One of the most controversial shows of last year is back – Struggle Street, an intimate look into lower socio-economic families in Mount Druitt, NSW. It was widely watched but many criticised it at the time for being “poverty porn” and for exploiting struggling families for entertainment.
When it aired in May last year, Sydney Morning Herald described the show as “unfiltered” and “occasionally difficult to watch” but said it “gave a voice to people who are rarely heard”.
Struggle Street followed the lives of five people living in Mount Druitt, in the outer west of Sydney. There was a disability pensioner with 10 children (including one with an ice habit) and his wife (who cares for them all); a 16-year-old victim of domestic abuse who barely had a roof over her head; and a homeless indigenous man who shots cats to feed his dogs.
It was deliberately provocative but the strategy worked. Around Australia, 1.3 million people tuned in to watch the first episode. The show itself delivered a sensitive, although raw, picture of people who have truly been dealt a bad hand in life.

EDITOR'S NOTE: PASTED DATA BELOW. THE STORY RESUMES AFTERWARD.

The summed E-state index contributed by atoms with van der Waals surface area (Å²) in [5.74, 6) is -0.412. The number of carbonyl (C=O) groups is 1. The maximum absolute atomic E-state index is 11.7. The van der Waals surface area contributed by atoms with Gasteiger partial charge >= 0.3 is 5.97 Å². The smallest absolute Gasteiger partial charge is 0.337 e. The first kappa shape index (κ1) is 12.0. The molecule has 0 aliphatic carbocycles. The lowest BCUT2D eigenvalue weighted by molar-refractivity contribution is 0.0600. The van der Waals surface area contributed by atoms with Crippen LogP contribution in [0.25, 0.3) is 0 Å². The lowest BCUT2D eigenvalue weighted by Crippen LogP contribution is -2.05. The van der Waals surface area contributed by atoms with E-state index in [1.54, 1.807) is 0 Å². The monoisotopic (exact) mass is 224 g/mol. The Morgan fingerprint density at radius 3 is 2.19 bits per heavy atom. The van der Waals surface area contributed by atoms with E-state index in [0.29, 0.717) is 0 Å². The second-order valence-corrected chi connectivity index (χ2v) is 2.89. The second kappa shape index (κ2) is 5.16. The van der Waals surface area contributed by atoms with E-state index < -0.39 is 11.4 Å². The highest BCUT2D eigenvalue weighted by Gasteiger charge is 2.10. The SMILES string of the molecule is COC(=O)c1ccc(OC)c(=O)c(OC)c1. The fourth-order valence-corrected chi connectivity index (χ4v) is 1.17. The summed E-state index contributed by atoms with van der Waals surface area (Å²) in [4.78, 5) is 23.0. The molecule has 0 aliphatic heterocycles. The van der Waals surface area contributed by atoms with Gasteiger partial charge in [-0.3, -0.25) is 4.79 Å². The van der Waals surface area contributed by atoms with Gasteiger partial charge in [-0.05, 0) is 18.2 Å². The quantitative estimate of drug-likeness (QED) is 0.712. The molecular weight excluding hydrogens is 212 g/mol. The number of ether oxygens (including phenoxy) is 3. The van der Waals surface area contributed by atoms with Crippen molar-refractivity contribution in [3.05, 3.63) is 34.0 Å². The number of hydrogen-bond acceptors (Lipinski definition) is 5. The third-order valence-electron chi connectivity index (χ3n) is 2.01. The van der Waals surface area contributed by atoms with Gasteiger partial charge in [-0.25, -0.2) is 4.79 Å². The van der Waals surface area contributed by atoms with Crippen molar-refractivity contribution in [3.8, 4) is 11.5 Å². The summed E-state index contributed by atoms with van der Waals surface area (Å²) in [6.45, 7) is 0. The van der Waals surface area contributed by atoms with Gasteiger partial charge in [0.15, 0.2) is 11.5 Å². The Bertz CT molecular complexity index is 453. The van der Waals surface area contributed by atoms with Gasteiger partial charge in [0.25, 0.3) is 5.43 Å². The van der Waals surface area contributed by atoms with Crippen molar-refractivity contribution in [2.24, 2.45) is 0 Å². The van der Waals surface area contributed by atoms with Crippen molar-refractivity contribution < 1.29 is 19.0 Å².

Today SBS has revealed they have commissioned a second series of Struggle Street but instead of focussing on Mt Druitt, it will be filmed in Queensland and Victoria.
SBS said the six-part documentary series will “shine a light on social and economic disadvantage in Australia through a raw and compassionate account of individual and community stories of challenge, triumph and adversity.”
It did not specify a particular suburb on which it would focus however the broadcaster said it would explore “through personal stories, challenges such as industry downturn and transition, unemployment and other issues of social and economic hardship which reflect the challenges of Australians across the whole country.”
SBS Chief Content Officer, Helen Kellie, said: “There are 2.5 million people in Australia living below the poverty line. Some research points to the situation getting worse not better and this is a barrier to social cohesion. But the statistics don’t allow us to connect with the real stories, in a way that Struggle Street does, to raise awareness about hardship”, reports The Australian.
SBS Television and Online Content Director, Marshall Heald, said: “At the heart of SBS is a commitment to contributing to a cohesive society. Struggle Street will seek to raise awareness and deepen our understanding of those of us in the community facing social and economic hardship through an honest reflection of what it’s like to be doing it tough in Australia today”.
The series will air in late 2017.
Tell us, will you watch the second series of Struggle Street? Why or why not?